For those of us fortunate enough to have access to an LTE market area, we know how exciting it is to finally be able to download/upload data with ease. The Carriers love it as they can quell the complaints about their slow networks (at least for a while anyway) and have an opportunity to add up charges when you easily exceed your monthly data limits. So with all this magical speed, does LTE have a downside? Well, yeah.
It frustrates me when I ready about users and their battery life experiences ranging from incredibly fantastic to incredibly bad, often with the same device. While there is always the possibility of variables, like signal strength, that can significantly affect a users battery experience, the way they use their device from day to day usually explains the anomalies away. Fortunately for you, I am pretty boring and stick to a basic routine every day. I use my device in the same location(s) for approximately the same thing, and for the same amount of time. While my results are admittedly anecdotal, they are as close as you are going to get to accurate without a full blown lab test. Something I am sure each Carrier has already done, but is guarded in the Carrier Book of Secrets.
My basic routine includes unplugging my phone every morning , sitting on the same stool (no, not that stool), and then using it for 1.5 to 1.75 hours to; read any overnight texts or emails, browse the MD site via IE, open Weave and read all the new mobile news and then open Board Express to read and comment in a few blogs. Phone never turns off and all in that specific order. On slow news days, I might open Mehdoh to read a string of tweets. Or, on a really slow day, open the People Hub to read some Facebook posts. That’s it. Most of the work day my phone stays holstered, or I may occasionally gaze at a few emails or a text if I am hearing a bunch of alerts. This routine gives me a good indicator of uptime and sleep time battery drain. Consistent, and therefore reasonably accurate.
As I have a good Wi-Fi connection both at home and at work, I leave Wi-Fi turned on 24/7. In overnight tests I have found that Wi-Fi draws virtually no power while asleep, as it’s not active or searching. So provided you have a reasonable connection a good part of the day, it’s not going to have much of an impact on battery life. My other reason for using Wi-Fi, despite having a grandfathered Unlimited AT&T Data Plan, was the abysmal 3G connection I got both at home and work with my Surround. But with my new Lumia 900 and LTE, that is no longer an excuse. So I decided to go LTE only for a few days to see if I could wean myself off of the Wi-Fi habit.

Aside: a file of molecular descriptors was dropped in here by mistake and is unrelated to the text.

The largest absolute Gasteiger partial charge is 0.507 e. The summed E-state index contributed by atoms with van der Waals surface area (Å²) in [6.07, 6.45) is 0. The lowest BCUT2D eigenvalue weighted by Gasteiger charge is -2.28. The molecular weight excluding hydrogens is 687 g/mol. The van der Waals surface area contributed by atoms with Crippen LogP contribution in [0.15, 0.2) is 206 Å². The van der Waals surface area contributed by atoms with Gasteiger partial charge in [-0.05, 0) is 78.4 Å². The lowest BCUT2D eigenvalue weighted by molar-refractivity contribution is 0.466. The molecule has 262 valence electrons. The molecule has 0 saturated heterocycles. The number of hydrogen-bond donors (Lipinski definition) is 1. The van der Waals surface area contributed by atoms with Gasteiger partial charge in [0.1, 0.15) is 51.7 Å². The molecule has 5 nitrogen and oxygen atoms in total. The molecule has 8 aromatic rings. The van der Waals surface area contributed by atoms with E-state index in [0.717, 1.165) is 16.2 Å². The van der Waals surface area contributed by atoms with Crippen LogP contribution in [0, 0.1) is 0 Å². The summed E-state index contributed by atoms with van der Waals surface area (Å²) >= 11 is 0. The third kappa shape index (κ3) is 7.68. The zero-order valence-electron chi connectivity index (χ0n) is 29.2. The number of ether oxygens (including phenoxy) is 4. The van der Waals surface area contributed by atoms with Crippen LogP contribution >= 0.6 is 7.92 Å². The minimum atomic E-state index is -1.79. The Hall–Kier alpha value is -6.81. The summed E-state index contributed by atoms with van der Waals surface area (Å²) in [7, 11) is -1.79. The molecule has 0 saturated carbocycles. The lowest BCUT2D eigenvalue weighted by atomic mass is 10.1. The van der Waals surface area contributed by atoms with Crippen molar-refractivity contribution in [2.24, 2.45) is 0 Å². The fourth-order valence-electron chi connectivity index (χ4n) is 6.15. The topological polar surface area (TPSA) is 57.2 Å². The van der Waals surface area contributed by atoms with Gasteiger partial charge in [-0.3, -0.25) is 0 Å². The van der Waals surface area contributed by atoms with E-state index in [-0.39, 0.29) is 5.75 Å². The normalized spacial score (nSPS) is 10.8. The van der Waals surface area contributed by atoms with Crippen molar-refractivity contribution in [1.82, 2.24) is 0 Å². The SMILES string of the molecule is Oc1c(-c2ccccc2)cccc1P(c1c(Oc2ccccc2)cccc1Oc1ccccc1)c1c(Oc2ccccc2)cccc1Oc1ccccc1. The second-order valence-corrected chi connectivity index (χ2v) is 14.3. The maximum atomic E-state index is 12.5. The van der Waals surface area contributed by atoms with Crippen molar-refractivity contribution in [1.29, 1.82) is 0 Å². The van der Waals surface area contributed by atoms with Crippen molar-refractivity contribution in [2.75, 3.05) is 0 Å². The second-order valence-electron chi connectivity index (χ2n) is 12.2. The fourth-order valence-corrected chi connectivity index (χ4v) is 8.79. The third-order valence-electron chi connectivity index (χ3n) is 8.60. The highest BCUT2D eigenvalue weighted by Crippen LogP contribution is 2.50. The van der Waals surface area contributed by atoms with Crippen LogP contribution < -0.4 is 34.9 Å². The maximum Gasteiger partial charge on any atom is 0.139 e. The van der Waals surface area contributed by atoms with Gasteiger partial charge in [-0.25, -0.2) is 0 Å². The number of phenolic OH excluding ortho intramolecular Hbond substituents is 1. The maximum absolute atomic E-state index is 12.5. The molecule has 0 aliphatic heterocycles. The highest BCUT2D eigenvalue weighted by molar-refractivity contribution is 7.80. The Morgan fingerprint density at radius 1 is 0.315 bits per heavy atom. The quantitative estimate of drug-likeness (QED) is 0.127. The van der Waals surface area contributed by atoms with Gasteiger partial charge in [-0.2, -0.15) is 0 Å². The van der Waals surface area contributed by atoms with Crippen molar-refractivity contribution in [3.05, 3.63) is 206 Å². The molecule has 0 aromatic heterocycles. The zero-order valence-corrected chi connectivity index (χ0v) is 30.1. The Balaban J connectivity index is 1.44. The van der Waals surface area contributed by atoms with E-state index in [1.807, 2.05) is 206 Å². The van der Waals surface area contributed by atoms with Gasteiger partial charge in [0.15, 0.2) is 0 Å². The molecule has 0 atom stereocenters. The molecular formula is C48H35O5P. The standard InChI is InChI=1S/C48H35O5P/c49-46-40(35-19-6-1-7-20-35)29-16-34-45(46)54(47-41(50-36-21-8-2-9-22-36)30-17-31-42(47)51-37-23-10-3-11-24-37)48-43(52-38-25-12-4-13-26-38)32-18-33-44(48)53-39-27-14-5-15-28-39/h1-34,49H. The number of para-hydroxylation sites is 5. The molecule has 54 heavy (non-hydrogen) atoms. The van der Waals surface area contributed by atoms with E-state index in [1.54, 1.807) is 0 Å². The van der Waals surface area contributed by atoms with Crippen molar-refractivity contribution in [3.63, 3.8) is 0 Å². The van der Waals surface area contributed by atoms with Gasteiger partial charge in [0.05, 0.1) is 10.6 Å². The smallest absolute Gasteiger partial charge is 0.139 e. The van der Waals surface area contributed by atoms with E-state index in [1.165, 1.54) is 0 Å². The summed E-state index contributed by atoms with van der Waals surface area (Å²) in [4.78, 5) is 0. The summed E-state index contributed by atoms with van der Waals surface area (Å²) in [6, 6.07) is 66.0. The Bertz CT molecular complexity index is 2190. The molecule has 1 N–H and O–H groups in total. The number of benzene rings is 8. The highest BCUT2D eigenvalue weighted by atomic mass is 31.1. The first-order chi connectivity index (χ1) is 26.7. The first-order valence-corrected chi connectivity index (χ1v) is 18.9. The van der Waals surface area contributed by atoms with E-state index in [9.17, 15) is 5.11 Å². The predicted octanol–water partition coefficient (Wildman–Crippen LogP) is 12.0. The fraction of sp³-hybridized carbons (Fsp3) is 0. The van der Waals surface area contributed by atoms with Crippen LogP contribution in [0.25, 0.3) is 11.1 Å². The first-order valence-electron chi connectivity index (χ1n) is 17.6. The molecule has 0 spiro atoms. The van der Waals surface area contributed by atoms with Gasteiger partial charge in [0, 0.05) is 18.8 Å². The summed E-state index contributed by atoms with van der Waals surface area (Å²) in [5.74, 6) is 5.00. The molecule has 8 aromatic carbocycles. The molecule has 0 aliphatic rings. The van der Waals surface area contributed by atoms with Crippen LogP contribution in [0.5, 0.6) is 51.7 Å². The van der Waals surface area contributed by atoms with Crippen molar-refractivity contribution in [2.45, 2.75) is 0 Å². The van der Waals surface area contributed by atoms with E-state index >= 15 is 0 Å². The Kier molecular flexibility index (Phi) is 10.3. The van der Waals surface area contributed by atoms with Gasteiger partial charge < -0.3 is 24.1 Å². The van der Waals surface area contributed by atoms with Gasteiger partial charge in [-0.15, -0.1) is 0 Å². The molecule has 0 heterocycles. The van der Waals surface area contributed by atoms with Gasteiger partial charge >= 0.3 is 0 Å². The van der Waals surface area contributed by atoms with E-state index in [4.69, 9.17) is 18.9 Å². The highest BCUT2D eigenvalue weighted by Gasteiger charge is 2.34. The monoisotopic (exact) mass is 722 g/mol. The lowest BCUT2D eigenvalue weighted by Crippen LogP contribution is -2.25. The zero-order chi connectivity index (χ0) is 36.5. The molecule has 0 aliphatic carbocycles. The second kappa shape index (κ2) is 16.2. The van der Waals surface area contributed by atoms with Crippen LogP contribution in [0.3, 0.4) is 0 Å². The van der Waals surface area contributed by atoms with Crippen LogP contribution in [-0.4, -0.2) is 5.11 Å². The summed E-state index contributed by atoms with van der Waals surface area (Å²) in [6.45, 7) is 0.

Having an unlocked device and the (Homebrew) Battery Meter app helps with testing battery usage. I can see where I am at a glance and I can view the provided graph anytime, showing me a battery percentage update every ten minutes. Over the past month, my morning routine equated to about 13% battery drain per hour of uptime, with both LTE and Wi-Fi turned on. That is about right as the L900 is rated for 7 hours talk time and typically uptime (screen on) will be a little better than talk time (100% / 13% = 7.69 Hours). At least this has been the case with my last 4 phones. When I decided to use LTE only, battery usage over five days of testing jumped to an average of 19% per hour. Holy gluttony Batman! That’s an increase in battery drain of 46%! Note that I always have 3 or 4 bars of LTE inside the house with speeds around 10-12Mbps down and 3-5Mbps Up. That may be a “poor” signal in LTE Speak, but seems above average to me. When I returned to the LTE + Wi-Fi setup, battery drain went back down to 13% per hour. Email syncs, background tasks, Location on, etc. have all been about the same since of got my L900 so no variables to skew the results.
Note that the percentages above are based on the L900 and it’s 1,830mAh battery. Every phone will have a different percentage of drain per hour, based on their battery size. My Surround, for example, drained about 21% per hour of uptime (100% / 21% = 4.76 hours – rated at 4hrs 10 min Talk Time).
On the flip side, sleep time with LTE only or Wi-Fi/LTE (occasionally turning the phone on to read a quick text or email) both burn about the same 4% per hour. Only get 2 to 3 bars of LTE at work, so that might explain the 4% drain. But I am also zeroing in on a couple Live Tile News apps and Location services being the culprits.
So what’s the moral here. If you have access to Wi-Fi most of the day, keep it on. And keep your LTE on as well. Keeping both on you can still get background updates but enjoy the lower power drain that Wi-Fi offers. And you will still be good to go with LTE when you spend a night out on the town. Just remember to charge your phone before you go.